• If you’ve ever seen a gator sitting with his mouth open- no, he’s not posing for a photo-moment, he’s actually releasing heat- much like when a hot dog pants.

A little knowledge goes a long way, so while you are paddling or hiking on the Nature Coast or elsewhere throughout Florida, always remember to be alligator aware. Be sure to advise any of your out of state visitors about Florida’s unique reptiles, the American Alligator.


Sally White is an award-winning outdoor travel writer, photographer, and former gator-phobe. She publishes two blogs, which we recommend checking out… Adventures of Mom, and Florida for Families.



Julia says

I have a question I can seem to get a straight answer on. I have been paddle boarding through a few state parks with friends and we love to see the wildlife! We are very quiet, no music, we try and be respectful as possible. We had a HUGE gator leave its sunbathing spot to investigate us and stared for a long time before it went under water. Believe me we paddled back as fast as we could. If it were to have lunged and we needed to act in self defense with a CCW or dive knife how would we report this or prove self defense. I can’t seem to find an exact law or article stating the protocol.

Sally White says

Hi Julia, you did right in paddling away as fast as possible. Some places in the wild- are, well, wild. There is always safety in numbers, and like with bears, making some human noise in the wild can deter those curiosity seekers, who just want to be left in peace. My son and I got charged my a gator- mouth open and everything along narrow passage to the main (Silver River) a few years back. I was like, paddle backwards! We backpaddled- gator did not chase us back anymore and we waited for a group of paddlers to come and went with them through the pass. Crazy gator had ducked into the bushes ( scared from the noise, possibly). Was your gator curious, territorial or guarding a baby/nest. Be aware dogs and small children look like prey to an alligator.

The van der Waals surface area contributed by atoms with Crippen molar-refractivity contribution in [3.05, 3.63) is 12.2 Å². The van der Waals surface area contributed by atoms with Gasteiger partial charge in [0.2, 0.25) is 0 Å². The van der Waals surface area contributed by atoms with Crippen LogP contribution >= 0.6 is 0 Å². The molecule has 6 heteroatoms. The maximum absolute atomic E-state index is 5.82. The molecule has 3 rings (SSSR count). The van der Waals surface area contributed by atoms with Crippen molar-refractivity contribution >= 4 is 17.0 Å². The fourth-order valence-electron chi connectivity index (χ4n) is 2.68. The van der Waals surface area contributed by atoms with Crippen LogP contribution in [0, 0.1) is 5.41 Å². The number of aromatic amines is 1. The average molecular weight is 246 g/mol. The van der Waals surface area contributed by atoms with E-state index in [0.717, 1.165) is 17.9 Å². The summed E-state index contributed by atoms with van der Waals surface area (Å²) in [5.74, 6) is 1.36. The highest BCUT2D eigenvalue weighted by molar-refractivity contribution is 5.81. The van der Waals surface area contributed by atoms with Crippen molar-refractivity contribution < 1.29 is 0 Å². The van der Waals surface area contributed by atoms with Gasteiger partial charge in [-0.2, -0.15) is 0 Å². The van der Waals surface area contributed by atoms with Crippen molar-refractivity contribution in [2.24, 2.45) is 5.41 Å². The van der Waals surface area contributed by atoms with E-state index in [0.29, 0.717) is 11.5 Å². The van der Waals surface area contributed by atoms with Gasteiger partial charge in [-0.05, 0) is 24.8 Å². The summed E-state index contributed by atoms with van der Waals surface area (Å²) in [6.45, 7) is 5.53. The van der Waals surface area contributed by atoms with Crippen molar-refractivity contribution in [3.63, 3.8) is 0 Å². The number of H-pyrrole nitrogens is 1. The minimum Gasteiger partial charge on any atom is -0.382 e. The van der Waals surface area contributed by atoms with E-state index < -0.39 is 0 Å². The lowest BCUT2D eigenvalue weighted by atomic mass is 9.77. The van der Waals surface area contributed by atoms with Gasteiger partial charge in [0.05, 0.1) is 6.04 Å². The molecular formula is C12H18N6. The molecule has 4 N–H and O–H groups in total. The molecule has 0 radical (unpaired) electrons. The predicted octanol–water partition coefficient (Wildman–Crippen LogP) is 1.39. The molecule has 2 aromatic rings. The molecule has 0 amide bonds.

The FWC has tons of info on living with gators- again, avoidance is their stance. If you get physically attacked you need to fight to get out and away to stay alive. However, if you shoot, harm or molest an American alligator, that is illegal. You can report nuisance alligators at 866-392-4286.
And view their pamphlets and brochures on alligator safety at

Idonthaveone says

Why are they euthanized? That seems extreme. Why not catch & release them in a nature rest

Sally White says

Unfortunately, nuisance alligators will be a nuisance where ever they go. Gatorland in Orlando does rescue problem gators on occasion, so if you need to plead a specific case, appeal to them, but they can only do so much. Feeding a gator does a lot more harm than people realize.

Plumbdev says

They make nice boots and luggage

Sally White says

You are definitely not alone in your thinking! The demand for alligator products once became so high that in 1973, the American alligator was listed as an endangered species. They are no longer on the list and are one of the first endangered species recovery success stories.

Toniko says

“What Do You Do if You Are Attacked by an Alligator?

If you are paddling, and an alligator starts to pursue you, paddle in the opposite direction. ”

Could you clarify what this means by “opposite.” Continue swimming/paddling away from the gator, go off to one side diagonally away? It reads like paddle the opposite of the way you were which would be towards the gator and that cant be right can it?

Sally White says

My son and I were paddling on the Silver River when a gator rushed from some bushes on the water, bared his teeth and charged towards our kayaks. We back-paddled until it stopped and lost interest, heading back into the bushes. Maybe it was guarding babies. Maybe it didn’t like green kayaks. Who knows. We waited for a few more paddlers to catch up to us and paddled in a group past those bushes with no incident. Every situation and waterway is different. Use your common sense when assessing your situation.